Saturday, August 25, 2012

According to You, I was Never a Heroine, I was Always a Villain

I got all riled up about this article this morning, which shows us how Disney has "slimmed down and prettied up" it's bad girls for a new doll collection. Which is sort of funny, because after I got all riled up about it, I remembered that I had gotten all upset about it when the article first came out which was like 6 months ago. But such is the life cycle of the internet. 

It's not so much the "slimming down" that bothers me, as much as the "prettied up" part. Every single doll from my childhood has been slimmed down. We all want to look like alien wraiths, okay, whatever. You've been making my princesses that way since I was little. Though to be fair, Snow White looks like a plus size compared to Belle, and Sleeping Beauty was willowy but didn't have Jasmine's improbably tiny waist and giant boobs. The princesses have been drinking lots of cow hormones and getting their periods earlier and earlier. So it sucks, but if you're going to put My Little Pony on a diet, then there is no hope, and parents are just going to have to be more discerning. May I humbly suggest Playmobils for your daughter? Best toys I ever had.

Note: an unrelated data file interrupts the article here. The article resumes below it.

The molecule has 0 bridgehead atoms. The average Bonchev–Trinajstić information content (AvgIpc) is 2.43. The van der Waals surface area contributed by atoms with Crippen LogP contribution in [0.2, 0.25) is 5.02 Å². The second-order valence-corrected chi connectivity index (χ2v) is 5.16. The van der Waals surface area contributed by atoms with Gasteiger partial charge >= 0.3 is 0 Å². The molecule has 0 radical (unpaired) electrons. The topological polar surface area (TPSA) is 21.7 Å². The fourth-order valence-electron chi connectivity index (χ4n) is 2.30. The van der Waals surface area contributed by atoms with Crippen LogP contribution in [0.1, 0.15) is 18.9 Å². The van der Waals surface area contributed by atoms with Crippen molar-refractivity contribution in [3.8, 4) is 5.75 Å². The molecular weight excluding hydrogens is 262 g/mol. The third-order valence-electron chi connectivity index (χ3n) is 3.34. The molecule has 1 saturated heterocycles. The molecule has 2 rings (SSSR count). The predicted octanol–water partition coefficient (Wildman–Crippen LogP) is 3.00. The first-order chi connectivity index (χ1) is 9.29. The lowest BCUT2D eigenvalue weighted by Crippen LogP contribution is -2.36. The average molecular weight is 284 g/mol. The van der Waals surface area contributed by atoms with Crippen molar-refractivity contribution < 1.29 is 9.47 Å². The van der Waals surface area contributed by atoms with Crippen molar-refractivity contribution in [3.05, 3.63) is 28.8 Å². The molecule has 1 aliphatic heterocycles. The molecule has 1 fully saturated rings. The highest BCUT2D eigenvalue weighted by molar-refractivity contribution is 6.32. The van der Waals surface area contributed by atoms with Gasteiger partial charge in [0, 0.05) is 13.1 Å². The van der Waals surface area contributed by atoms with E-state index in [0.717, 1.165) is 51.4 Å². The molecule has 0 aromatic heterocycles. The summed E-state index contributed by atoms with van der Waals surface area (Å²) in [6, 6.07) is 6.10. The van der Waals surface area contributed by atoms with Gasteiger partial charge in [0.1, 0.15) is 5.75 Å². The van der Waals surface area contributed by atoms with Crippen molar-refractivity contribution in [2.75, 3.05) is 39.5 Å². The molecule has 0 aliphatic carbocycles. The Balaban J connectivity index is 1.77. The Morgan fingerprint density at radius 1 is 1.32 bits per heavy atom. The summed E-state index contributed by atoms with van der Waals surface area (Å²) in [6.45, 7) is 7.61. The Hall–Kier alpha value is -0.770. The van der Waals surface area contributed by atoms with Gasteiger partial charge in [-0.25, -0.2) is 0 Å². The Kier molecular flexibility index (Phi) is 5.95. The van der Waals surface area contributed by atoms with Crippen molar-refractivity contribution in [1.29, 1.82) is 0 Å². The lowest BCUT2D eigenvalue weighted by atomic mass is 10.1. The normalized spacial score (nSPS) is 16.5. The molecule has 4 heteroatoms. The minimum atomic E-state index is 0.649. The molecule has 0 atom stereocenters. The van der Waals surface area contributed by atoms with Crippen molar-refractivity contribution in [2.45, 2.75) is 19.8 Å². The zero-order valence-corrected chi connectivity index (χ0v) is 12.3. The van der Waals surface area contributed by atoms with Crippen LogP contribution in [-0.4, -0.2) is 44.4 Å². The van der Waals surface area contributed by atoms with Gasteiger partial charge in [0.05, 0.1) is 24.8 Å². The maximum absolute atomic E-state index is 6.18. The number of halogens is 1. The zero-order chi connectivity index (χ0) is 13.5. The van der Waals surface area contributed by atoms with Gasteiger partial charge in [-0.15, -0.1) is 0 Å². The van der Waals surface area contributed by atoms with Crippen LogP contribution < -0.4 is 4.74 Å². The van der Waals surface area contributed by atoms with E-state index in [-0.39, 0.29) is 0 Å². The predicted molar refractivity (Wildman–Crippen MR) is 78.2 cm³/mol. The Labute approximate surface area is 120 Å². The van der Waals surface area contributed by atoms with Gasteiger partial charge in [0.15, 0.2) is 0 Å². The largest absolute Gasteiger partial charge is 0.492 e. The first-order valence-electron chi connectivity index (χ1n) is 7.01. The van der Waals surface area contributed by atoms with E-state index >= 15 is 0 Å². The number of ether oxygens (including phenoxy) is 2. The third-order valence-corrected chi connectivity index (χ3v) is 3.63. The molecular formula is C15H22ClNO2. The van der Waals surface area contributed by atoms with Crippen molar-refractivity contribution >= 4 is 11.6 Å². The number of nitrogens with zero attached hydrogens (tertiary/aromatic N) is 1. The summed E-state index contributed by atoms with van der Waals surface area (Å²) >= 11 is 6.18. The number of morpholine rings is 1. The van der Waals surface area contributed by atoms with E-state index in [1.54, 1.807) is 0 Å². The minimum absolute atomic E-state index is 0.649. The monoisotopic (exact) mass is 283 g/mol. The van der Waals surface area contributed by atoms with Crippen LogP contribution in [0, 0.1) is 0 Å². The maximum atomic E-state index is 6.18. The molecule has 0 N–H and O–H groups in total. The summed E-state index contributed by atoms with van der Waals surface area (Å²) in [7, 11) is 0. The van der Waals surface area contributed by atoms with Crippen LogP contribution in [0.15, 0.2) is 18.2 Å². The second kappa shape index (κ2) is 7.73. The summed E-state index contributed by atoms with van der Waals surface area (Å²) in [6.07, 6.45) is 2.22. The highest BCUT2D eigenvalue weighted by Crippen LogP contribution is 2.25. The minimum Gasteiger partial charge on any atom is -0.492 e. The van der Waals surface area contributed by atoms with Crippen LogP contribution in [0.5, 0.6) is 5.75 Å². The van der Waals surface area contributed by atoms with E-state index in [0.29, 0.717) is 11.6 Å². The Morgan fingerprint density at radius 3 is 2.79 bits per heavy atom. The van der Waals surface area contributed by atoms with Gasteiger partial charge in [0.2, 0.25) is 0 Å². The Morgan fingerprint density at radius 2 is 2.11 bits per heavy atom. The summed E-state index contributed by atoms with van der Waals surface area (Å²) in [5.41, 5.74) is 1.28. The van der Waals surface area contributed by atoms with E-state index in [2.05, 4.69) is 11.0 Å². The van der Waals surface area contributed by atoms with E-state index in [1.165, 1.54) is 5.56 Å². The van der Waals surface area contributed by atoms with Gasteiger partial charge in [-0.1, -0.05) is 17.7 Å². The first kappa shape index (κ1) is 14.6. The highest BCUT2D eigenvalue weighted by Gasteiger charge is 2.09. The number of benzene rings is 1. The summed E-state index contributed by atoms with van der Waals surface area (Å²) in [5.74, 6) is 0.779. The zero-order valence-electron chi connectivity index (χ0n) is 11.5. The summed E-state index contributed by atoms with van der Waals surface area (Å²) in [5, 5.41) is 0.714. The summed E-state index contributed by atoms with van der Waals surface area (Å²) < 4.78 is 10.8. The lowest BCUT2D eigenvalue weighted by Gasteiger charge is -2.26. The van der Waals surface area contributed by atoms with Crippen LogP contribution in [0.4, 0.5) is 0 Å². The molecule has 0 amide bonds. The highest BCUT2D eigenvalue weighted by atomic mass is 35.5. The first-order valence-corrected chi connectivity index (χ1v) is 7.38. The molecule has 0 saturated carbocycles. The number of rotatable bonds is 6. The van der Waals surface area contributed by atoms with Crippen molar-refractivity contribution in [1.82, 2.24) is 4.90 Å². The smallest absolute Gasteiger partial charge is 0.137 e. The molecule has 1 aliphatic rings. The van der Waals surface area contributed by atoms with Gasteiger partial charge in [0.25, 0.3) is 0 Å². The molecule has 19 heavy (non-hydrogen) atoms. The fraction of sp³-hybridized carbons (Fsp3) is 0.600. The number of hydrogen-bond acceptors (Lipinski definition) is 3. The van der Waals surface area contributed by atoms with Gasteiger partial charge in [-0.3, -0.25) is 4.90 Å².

No, what bothers me the most is something A.S. Byatt referred to in her now infamous essay about the easily consumable tame fake darkness of Harry Potter.  

"But in the case of the great children's writers of the recent past, there was a compensating seriousness. There was -- and is -- a real sense of mystery, powerful forces, dangerous creatures in dark forests. Susan Cooper's teenage wizard discovers his magic powers and discovers simultaneously that he is in a cosmic battle between good and evil forces. Every bush and cloud glitters with secret significance. Alan Garner peoples real landscapes with malign, inhuman elvish beings that hunt humans. 

 Reading writers like these, we feel we are being put back in touch with earlier parts of our culture, when supernatural and inhuman creatures -- from whom we thought we learned our sense of good and evil -- inhabited a world we did not feel we controlled. If we regress, we regress to a lost sense of significance we mourn for. Ursula K. Le Guin's wizards inhabit an anthropologically coherent world where magic really does act as a force. Ms. Rowling's magic wood has nothing in common with these lost worlds. It is small, and on the school grounds, and dangerous only because she says it is. 

 In this regard, it is magic for our time. Ms. Rowling, I think, speaks to an adult generation that hasn't known, and doesn't care about, mystery. They are inhabitants of urban jungles, not of the real wild. They don't have the skills to tell ersatz magic from the real thing, for as children they daily invested the ersatz with what imagination they had."

Of course, Ms. Byatt's point about Rowlings totally applies to Disney as a whole, and has from the get go, but I take it to heart especially here, as a last indecency. We have systematically erased any seriousness from our evil. We have dumbed it down and made it funny, and now we want to make it pretty too. That isn't teaching any child how to prepare for real evil when they have to face it, it isn't hammering home any points about good and evil, and it certainly isn't promoting any kind of real heroism.